• I have a strong belief system of constantly trying to explore my own personal potential. I’m constantly trying to push through thresholds, break through ceilings that people think are there when in reality they’re imaginary, and redefine opportunities.
  • Years ago, Jon Berghoff set the all time Summer Conference 2 Push Contest record at about $70,000 and a number of years later Tyler Park broke Jon’s record and did about $75,000. I just knew this was a record that I could break so I set the goal back in December 2016.
  • About 10 days into the 16 day contest I had a pretty clear idea that I was on pace to break the record and I had the chance to sell even more. I was asked an important question- I could just sell the $75,000 or $80,000 but what was the original reason for setting this goal?  The answer was that I was doing this to challenge myself and see what I’m fully capable of.  And it was that powerful question that was asked of me about 5 days before the contest ended that really made the mental shift of, “you know what? I’m really going to push the boundaries and push the limits.  I’m going for $100,000!”
  • I made the decision that that was what was going to happen and it did!

Q: What are some of the skills that make a sales champion and how does one master these skills?

  • The first one, and this sounds so simple, is hard work. You have to be willing to put in the work if you want to be a champion. There is no cutting corners.  But remember that there are seasons.
  • Resilience is another quality. There are a number of challenges that will come your way and you’ll need to be committed enough to find a solution and overcome them.  The larger the goal is you’re going to get just as much obstacle and challenges.  People often don’t respect the challenge.  You have to respect it and acknowledge the challenge for what it is.  Reflect on and meditate to think of what you’ll actually need to do to make it happen. Internalize it.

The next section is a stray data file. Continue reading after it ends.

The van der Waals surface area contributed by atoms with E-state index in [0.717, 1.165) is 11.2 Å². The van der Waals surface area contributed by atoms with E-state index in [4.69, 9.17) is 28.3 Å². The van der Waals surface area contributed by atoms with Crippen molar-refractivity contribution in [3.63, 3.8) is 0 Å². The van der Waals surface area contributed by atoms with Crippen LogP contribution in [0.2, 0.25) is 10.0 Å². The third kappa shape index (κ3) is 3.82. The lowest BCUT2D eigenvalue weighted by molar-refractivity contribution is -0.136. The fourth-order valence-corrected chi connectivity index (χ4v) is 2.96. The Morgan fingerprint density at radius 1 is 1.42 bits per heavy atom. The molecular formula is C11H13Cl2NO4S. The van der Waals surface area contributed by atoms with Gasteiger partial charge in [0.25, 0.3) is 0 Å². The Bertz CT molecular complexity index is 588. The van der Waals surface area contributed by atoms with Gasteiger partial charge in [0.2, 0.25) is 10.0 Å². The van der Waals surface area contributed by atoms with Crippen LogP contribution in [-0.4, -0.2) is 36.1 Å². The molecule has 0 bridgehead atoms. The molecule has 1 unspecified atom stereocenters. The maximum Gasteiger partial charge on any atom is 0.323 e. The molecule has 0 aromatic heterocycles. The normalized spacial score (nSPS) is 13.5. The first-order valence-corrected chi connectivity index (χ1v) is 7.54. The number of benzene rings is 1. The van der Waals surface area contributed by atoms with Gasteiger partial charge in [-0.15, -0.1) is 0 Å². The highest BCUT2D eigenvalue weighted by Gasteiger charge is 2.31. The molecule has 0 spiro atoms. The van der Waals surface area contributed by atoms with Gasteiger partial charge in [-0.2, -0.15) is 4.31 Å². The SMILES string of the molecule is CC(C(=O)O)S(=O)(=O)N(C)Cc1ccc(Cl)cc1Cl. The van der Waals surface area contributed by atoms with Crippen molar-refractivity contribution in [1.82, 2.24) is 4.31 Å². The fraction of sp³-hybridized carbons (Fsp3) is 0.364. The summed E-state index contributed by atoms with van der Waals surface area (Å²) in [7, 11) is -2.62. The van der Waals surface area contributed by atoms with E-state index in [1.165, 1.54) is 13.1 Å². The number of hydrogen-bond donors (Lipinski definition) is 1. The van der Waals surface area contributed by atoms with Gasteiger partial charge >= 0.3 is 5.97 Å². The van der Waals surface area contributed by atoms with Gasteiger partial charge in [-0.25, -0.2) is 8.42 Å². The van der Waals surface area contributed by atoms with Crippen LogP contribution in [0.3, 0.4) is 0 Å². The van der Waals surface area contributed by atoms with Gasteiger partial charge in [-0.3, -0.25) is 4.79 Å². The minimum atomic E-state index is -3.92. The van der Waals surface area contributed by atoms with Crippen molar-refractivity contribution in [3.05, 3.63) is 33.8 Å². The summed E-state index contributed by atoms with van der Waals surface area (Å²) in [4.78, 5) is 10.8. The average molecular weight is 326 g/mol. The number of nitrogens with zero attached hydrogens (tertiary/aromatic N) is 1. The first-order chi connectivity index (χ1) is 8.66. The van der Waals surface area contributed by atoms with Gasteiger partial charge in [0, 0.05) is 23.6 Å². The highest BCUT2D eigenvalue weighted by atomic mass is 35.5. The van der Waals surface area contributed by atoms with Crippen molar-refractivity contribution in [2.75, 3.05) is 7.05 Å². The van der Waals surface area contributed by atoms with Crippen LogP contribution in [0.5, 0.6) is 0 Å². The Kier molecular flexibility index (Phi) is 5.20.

• Having a humble attitude. I’m constantly learning.  When at a sales conference I put on my “learning hat” and look for the one or two nuggets.  I ask myself, am I really implementing and do my actions and results prove that I’m implementing this?

Q: When you teach from the podium at a sales conference your words are so precise and they’re so effective.  It’s clear that you’ve worked on your game very much so. How does one go about becoming great at that area of sales?

  • It’s something I’ve developed over time and I’ve realized how important that is. Anyone who’s worked with me or coached with me has heard me talk about the importance of asking quality questions.
  • If I’m going to be breaking records that no one has ever done before I’m going to need to ask the questions that no one has ever asked before.
  • What does the customer need to feel? What does the customer need to experience?  What do they need to embody to go from one point of the sales process to another point and all the way through the very end?
  • When someone gives an objection, getting really clear on what the objection is. Is it what they’re saying or is it something else?
  • Also doing it from the point of service and integrity.

Q: I know you’ve really studied this and practiced this.  What are some of the ways you’ve practiced your skills on a regular basis?

  • Spending time after every single day and reflecting on the interaction, even if they walk away with an order.
  • I embrace the idea of curiosity. This allows me to look at things through other people’s lenses rather than just my own.  We’re taught to look externally for answers but I believe that all the answers we need can be found internally.
    • You have to be aware of that idea.
    • Get curious.
    • Actually spend time, create space, to actually discover what that is. Do you have white space in your calendar?

Q: I’d like to wrap this up by hearing what you’re most excited about for your future and how do you aspire to change people’s lives through your work or through your influence outside of work?

  • I mentioned earlier that I want to explore my full potential but the reason I want to do that is I want to encourage and inspire people to explore their full potential.


Show Notes for this episode provided by Carlo Cipollina.

To learn more and get access to all episodes, visit our podcast page!